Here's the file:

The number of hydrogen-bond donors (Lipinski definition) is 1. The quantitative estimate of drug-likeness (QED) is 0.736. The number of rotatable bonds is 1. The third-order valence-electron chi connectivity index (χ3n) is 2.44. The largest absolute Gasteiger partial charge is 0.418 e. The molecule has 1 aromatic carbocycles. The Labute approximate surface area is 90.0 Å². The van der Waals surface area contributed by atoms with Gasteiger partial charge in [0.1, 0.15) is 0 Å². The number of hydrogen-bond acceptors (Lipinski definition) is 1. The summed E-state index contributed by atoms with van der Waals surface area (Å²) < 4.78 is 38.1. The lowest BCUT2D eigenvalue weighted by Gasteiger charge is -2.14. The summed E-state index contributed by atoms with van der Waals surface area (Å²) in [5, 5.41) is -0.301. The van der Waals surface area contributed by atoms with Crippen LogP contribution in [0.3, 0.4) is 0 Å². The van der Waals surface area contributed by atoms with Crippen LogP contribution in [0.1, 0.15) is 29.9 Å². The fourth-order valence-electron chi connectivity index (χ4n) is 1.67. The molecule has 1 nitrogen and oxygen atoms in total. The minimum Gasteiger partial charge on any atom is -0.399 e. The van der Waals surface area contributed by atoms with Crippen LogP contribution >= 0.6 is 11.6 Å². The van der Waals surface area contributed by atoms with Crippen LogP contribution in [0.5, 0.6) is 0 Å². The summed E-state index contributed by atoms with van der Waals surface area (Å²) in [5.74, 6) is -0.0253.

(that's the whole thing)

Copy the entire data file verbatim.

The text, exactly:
The number of hydrogen-bond donors (Lipinski definition) is 1. The quantitative estimate of drug-likeness (QED) is 0.736. The number of rotatable bonds is 1. The third-order valence-electron chi connectivity index (χ3n) is 2.44. The largest absolute Gasteiger partial charge is 0.418 e. The molecule has 1 aromatic carbocycles. The Labute approximate surface area is 90.0 Å². The van der Waals surface area contributed by atoms with Gasteiger partial charge in [0.1, 0.15) is 0 Å². The number of hydrogen-bond acceptors (Lipinski definition) is 1. The summed E-state index contributed by atoms with van der Waals surface area (Å²) < 4.78 is 38.1. The lowest BCUT2D eigenvalue weighted by Gasteiger charge is -2.14. The summed E-state index contributed by atoms with van der Waals surface area (Å²) in [5, 5.41) is -0.301. The van der Waals surface area contributed by atoms with Crippen LogP contribution in [0.3, 0.4) is 0 Å². The van der Waals surface area contributed by atoms with Crippen LogP contribution in [0.1, 0.15) is 29.9 Å². The fourth-order valence-electron chi connectivity index (χ4n) is 1.67. The molecule has 1 nitrogen and oxygen atoms in total. The minimum Gasteiger partial charge on any atom is -0.399 e. The van der Waals surface area contributed by atoms with Crippen LogP contribution >= 0.6 is 11.6 Å². The van der Waals surface area contributed by atoms with Crippen LogP contribution in [0.5, 0.6) is 0 Å². The summed E-state index contributed by atoms with van der Waals surface area (Å²) in [5.74, 6) is -0.0253.